He likes you, as usual,” Willow said. “And of course you don't care. You are such a bitch, sometimes.”
“I am not. I can't help it if he likes me.” Amber made a tiny swaggering move with her breasts. “Anyway, he likes you just as much.”
“Well, why doesn't he look at me?”
“If you'd wear something besides jeans and work shirts . . .” Amber's pants and short skirts clung to perfect legs. Her blouses were tight. She was averagely good looking. Her face was open and energetic; her hair was chestnut tending to blonde, shoulder length and wavy. Men found themselves looking at her, talking to her, and thenthe more they looked, the more they saw. She was faster than they were; she adjusted effortlessly in flight, becoming more serious or more carefree, more cerebral or more passionate under their gaze.
“Men are SO stupid,” Willow said.
“Don't you think they're cute sometimes? Even AhnRee with his tan and those big white towels he wraps around his belly at the pool. He's oldGod, do you think he's fifty?but he has those big round dark eyes.” AhnRee had picked up Amber the second day they were in town.
“When I see someone so special, I know! I must paint you. My name is AhnRee,” he had said with great dignity.
“AhnRee?” Willow asked.
“As in Matisse,” he said. “It is an honor, such a name. A curse . . . But never mind.” He smiled gallantly. Gigi, Willow said to herself. No one should copy Maurice Chevalier. They get the eyes and the teeth, but they don't have the engine. No fire engine inside the doors.
“No fire engine,” she said to Amber. “Huh?” AhnRee had said something to Amber and Amber was asking why they shouldn't try living in his studio.
“You will find it most private,” AhnRee said. “It is some distance from the main house. In return, a bit of modeling, say, once a week? Say you will,” he pleaded.
“Only if it is all right with Willow,” Amber said, kicking Willow in the ankle.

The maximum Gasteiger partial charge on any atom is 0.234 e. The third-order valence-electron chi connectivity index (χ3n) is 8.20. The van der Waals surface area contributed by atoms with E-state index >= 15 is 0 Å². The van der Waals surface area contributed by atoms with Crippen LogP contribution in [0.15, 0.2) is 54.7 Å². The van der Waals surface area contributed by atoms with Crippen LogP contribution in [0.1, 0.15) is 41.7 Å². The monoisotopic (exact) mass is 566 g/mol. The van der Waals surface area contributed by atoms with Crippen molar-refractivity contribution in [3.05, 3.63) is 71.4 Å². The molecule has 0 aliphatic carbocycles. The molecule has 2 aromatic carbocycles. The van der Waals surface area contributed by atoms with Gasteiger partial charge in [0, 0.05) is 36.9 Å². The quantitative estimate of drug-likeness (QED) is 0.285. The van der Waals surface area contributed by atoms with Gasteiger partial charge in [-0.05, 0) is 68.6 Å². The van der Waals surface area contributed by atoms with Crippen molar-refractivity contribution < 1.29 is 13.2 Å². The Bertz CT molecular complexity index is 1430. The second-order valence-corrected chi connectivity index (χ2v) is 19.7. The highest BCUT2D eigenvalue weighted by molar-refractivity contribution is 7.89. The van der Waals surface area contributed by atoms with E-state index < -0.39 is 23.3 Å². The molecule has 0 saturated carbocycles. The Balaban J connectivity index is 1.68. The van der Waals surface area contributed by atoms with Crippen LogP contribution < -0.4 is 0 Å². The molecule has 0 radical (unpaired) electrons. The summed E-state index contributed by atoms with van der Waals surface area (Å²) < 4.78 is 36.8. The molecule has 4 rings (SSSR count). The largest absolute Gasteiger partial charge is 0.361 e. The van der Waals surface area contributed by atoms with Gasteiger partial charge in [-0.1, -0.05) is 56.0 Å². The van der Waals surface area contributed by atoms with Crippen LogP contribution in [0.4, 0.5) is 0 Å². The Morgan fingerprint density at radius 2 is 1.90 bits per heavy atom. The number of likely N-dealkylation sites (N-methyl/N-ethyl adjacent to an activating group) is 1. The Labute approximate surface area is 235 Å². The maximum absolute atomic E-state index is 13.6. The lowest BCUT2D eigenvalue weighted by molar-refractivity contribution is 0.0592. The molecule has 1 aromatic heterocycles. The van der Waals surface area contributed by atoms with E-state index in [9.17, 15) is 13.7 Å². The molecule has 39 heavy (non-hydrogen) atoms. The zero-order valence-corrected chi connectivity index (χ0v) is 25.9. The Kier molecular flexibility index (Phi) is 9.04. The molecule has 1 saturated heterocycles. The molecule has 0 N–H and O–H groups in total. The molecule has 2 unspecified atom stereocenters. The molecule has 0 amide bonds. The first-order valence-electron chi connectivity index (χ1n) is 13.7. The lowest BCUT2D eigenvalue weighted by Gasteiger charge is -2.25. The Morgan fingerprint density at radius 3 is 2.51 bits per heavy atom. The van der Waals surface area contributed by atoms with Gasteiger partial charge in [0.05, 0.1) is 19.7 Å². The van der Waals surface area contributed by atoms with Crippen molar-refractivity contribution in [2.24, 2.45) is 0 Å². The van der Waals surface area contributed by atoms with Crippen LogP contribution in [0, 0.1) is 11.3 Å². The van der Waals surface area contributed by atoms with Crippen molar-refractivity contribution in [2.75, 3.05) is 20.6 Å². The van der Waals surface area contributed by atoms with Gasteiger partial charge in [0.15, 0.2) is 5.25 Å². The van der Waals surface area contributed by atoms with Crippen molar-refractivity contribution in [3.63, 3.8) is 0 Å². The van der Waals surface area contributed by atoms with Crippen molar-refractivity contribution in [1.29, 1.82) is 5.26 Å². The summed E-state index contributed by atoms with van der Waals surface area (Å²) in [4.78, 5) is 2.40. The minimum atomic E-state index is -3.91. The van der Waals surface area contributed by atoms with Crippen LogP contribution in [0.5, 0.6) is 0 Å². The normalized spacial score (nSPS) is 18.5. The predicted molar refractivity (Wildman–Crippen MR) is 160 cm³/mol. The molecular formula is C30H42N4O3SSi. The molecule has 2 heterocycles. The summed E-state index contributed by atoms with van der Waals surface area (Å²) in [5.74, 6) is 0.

“Ah, Willow,” AhnRee said, wrenching his eyes from Amber who was becoming ever more elusive, more of a muse.
“Where is this place?” Willow asked.
“A short drive up the mountain. An easy ride on a bicycle. In fact, I have several bicyclesif you don't mind the old fashioned kind with baskets on the handlebars.”
“And what do I have to do?” Amber kicked her again.
AhnRee considered. “You may mow the lawn around the studio. And, if you wish, attend a little to the flowers.”
Willow had given in, and it had been fine. AhnRee had left them alone. And Amber seemed to enjoy modeling. “It's not so bad, being admired,” she told Willow.
“Well,” Willow said, coming back to the present, “you knocked Patrick out with that bit about foggy mornings on the Galapagos Islands.”
“Can I help it if my father is a Darwin freak? He practically made me go with him.”
“Christ,” Willow said.
“He likes you; I'm telling you,” Amber said.
“Gee, maybe he'll let me hold his hand someday, comfort his broken heart.” She smiled to soften the edge in her tone, and they pedaled toward home in the early evening light.
Willow liked Patrick. He thought for himself. And his eyes were cute, a penetrating blue that changed from hard to soft. He was the right height and looked strong underneath that funny European work shirt. Her imagination slowed at his belt. She had shared sleeping bags with Aaron at a sing-out, but it had been dark. It had been pleasant enough, I mean, O.K., she wrote in her journal, but men's bodies were basically terra incognita. What she knew of sex was a fuzzy blend of Michelangelo and the diaries of Anais Nin. There were plenty of men aroundit wasn't thatit was just that none of them turned her on. She tired of their talk and endless competition. She'd rather listen to the Beethoven quartets. That was another thing about Patrick. What did he say? “Rattled his cage,” that was it. Exactly. Her perfect brother, David, said he liked Beethoven; David always said what he was supposed to. But he never listened to Beethoven. He liked the Beatles, for God's sake. I mean, yes, they wrote some catchy melodies, but really. They were a long way from Dylan, let alone Beethoven.
Willow's indignation carried her to the top of the last hill before AhnRee's driveway. She got off her bike and waited for Amber. They walked up the bumpy dirt road, one on each side of the grass strip in the middle. As they passed the main house, they got on their bikes and pedaled to the studio along the edge of a small steep hay field rich in clover and wildflowers, surrounded by trees. The studio was made of dark weathered wood. It had a deep glow to Willow, perhaps because it was the first time she had lived anywhere other than home or the university.
She slept on a screened porch that looked into the woods behind the house. Amber had the bedroom. The central room had a cathedral ceiling and a skylight that faced north. It was furnished with an old couch, a coffee table, and two armchairs drawn up by a stone fireplace. They ate at a large table in the kitchen, the room through which one entered the house.
(from: Every Story Is A Love Story)
John Moncure Wetterau